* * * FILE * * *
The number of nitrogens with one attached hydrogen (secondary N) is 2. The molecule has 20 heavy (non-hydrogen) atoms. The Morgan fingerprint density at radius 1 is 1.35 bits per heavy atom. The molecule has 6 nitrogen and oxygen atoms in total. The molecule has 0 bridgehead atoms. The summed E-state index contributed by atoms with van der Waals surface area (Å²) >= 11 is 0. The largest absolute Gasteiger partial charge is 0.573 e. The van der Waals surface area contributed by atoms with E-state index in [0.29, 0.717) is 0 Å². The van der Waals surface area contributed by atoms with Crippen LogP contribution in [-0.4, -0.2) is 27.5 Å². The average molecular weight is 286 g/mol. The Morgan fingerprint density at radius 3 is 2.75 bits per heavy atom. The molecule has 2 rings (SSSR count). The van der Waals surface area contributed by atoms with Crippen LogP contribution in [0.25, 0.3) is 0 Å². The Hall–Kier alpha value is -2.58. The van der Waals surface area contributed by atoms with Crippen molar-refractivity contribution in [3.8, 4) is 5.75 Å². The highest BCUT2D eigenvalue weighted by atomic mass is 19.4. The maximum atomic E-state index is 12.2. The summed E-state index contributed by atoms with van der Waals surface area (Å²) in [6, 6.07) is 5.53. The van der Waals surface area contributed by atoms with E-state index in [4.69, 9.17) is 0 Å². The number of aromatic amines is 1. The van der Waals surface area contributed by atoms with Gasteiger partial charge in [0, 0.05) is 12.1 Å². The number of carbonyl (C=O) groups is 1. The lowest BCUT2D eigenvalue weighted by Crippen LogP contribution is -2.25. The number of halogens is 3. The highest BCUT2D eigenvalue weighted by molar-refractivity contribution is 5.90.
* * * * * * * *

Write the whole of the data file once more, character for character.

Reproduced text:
The number of nitrogens with one attached hydrogen (secondary N) is 2. The molecule has 20 heavy (non-hydrogen) atoms. The Morgan fingerprint density at radius 1 is 1.35 bits per heavy atom. The molecule has 6 nitrogen and oxygen atoms in total. The molecule has 0 bridgehead atoms. The summed E-state index contributed by atoms with van der Waals surface area (Å²) >= 11 is 0. The largest absolute Gasteiger partial charge is 0.573 e. The van der Waals surface area contributed by atoms with E-state index in [0.29, 0.717) is 0 Å². The van der Waals surface area contributed by atoms with Crippen LogP contribution in [-0.4, -0.2) is 27.5 Å². The average molecular weight is 286 g/mol. The Morgan fingerprint density at radius 3 is 2.75 bits per heavy atom. The molecule has 2 rings (SSSR count). The van der Waals surface area contributed by atoms with Crippen LogP contribution in [0.25, 0.3) is 0 Å². The Hall–Kier alpha value is -2.58. The van der Waals surface area contributed by atoms with Crippen molar-refractivity contribution in [3.8, 4) is 5.75 Å². The highest BCUT2D eigenvalue weighted by atomic mass is 19.4. The maximum atomic E-state index is 12.2. The summed E-state index contributed by atoms with van der Waals surface area (Å²) in [6, 6.07) is 5.53. The van der Waals surface area contributed by atoms with E-state index in [4.69, 9.17) is 0 Å². The number of aromatic amines is 1. The van der Waals surface area contributed by atoms with Gasteiger partial charge in [0, 0.05) is 12.1 Å². The number of carbonyl (C=O) groups is 1. The lowest BCUT2D eigenvalue weighted by Crippen LogP contribution is -2.25. The number of halogens is 3. The highest BCUT2D eigenvalue weighted by molar-refractivity contribution is 5.90.